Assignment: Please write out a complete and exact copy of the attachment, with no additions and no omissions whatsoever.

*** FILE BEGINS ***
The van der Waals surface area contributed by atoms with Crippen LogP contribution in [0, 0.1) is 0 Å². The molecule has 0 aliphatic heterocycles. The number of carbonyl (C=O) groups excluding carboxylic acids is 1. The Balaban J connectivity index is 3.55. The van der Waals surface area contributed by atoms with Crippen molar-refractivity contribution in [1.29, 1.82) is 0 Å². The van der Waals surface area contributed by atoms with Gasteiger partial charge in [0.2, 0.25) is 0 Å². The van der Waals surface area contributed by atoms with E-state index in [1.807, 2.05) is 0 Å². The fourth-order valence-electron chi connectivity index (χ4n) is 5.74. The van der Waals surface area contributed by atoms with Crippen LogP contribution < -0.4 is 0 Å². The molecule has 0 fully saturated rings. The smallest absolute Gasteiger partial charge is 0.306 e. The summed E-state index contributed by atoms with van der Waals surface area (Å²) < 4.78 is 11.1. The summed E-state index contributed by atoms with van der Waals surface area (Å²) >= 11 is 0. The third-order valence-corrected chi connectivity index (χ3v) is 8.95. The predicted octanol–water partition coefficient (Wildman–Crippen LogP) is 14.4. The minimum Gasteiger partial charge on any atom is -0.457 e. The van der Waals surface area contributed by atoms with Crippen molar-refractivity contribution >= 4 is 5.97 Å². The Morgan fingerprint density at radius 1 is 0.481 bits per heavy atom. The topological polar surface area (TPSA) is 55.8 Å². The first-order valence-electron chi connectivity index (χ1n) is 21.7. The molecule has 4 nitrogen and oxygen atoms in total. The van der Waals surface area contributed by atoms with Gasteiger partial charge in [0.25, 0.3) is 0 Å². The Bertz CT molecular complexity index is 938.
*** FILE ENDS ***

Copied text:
The van der Waals surface area contributed by atoms with Crippen LogP contribution in [0, 0.1) is 0 Å². The molecule has 0 aliphatic heterocycles. The number of carbonyl (C=O) groups excluding carboxylic acids is 1. The Balaban J connectivity index is 3.55. The van der Waals surface area contributed by atoms with Crippen molar-refractivity contribution in [1.29, 1.82) is 0 Å². The van der Waals surface area contributed by atoms with Gasteiger partial charge in [0.2, 0.25) is 0 Å². The van der Waals surface area contributed by atoms with E-state index in [1.807, 2.05) is 0 Å². The fourth-order valence-electron chi connectivity index (χ4n) is 5.74. The van der Waals surface area contributed by atoms with Crippen LogP contribution < -0.4 is 0 Å². The molecule has 0 fully saturated rings. The smallest absolute Gasteiger partial charge is 0.306 e. The summed E-state index contributed by atoms with van der Waals surface area (Å²) < 4.78 is 11.1. The summed E-state index contributed by atoms with van der Waals surface area (Å²) >= 11 is 0. The third-order valence-corrected chi connectivity index (χ3v) is 8.95. The predicted octanol–water partition coefficient (Wildman–Crippen LogP) is 14.4. The minimum Gasteiger partial charge on any atom is -0.457 e. The van der Waals surface area contributed by atoms with Crippen molar-refractivity contribution >= 4 is 5.97 Å². The Morgan fingerprint density at radius 1 is 0.481 bits per heavy atom. The topological polar surface area (TPSA) is 55.8 Å². The first-order valence-electron chi connectivity index (χ1n) is 21.7. The molecule has 4 nitrogen and oxygen atoms in total. The van der Waals surface area contributed by atoms with Gasteiger partial charge in [0.25, 0.3) is 0 Å². The Bertz CT molecular complexity index is 938.